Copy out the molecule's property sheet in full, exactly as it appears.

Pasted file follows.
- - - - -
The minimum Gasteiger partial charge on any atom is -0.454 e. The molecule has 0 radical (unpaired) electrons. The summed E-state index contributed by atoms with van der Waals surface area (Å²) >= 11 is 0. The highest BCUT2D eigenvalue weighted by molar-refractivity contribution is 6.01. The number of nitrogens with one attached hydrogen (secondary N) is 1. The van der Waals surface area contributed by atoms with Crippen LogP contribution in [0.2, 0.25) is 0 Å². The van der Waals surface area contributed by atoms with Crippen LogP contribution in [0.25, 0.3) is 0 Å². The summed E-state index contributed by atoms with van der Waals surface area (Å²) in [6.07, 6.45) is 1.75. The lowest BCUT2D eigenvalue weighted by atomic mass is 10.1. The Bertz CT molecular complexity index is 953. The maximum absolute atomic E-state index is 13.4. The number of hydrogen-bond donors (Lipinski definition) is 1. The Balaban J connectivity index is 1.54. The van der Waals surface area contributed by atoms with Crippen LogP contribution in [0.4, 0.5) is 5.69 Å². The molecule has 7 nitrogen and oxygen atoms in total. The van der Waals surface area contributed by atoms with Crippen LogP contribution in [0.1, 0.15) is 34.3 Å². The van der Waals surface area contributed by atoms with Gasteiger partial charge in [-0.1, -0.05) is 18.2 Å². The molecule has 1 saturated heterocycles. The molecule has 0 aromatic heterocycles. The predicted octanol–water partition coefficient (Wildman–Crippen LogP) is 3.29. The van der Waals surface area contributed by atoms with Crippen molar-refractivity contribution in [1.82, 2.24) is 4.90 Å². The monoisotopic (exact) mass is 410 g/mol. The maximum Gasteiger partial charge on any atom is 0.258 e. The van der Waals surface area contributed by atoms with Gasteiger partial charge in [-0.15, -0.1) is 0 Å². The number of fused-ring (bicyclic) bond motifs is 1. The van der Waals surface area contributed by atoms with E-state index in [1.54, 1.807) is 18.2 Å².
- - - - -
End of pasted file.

The minimum Gasteiger partial charge on any atom is -0.454 e. The molecule has 0 radical (unpaired) electrons. The summed E-state index contributed by atoms with van der Waals surface area (Å²) >= 11 is 0. The highest BCUT2D eigenvalue weighted by molar-refractivity contribution is 6.01. The number of nitrogens with one attached hydrogen (secondary N) is 1. The van der Waals surface area contributed by atoms with Crippen LogP contribution in [0.2, 0.25) is 0 Å². The van der Waals surface area contributed by atoms with Crippen LogP contribution in [0.25, 0.3) is 0 Å². The summed E-state index contributed by atoms with van der Waals surface area (Å²) in [6.07, 6.45) is 1.75. The lowest BCUT2D eigenvalue weighted by atomic mass is 10.1. The Bertz CT molecular complexity index is 953. The maximum absolute atomic E-state index is 13.4. The number of hydrogen-bond donors (Lipinski definition) is 1. The Balaban J connectivity index is 1.54. The van der Waals surface area contributed by atoms with Crippen LogP contribution in [0.4, 0.5) is 5.69 Å². The molecule has 7 nitrogen and oxygen atoms in total. The van der Waals surface area contributed by atoms with Crippen LogP contribution in [0.1, 0.15) is 34.3 Å². The van der Waals surface area contributed by atoms with Gasteiger partial charge in [-0.1, -0.05) is 18.2 Å². The molecule has 1 saturated heterocycles. The molecule has 0 aromatic heterocycles. The predicted octanol–water partition coefficient (Wildman–Crippen LogP) is 3.29. The van der Waals surface area contributed by atoms with Crippen molar-refractivity contribution in [1.82, 2.24) is 4.90 Å². The monoisotopic (exact) mass is 410 g/mol. The maximum Gasteiger partial charge on any atom is 0.258 e. The van der Waals surface area contributed by atoms with Gasteiger partial charge in [-0.15, -0.1) is 0 Å². The number of fused-ring (bicyclic) bond motifs is 1. The van der Waals surface area contributed by atoms with E-state index in [1.54, 1.807) is 18.2 Å².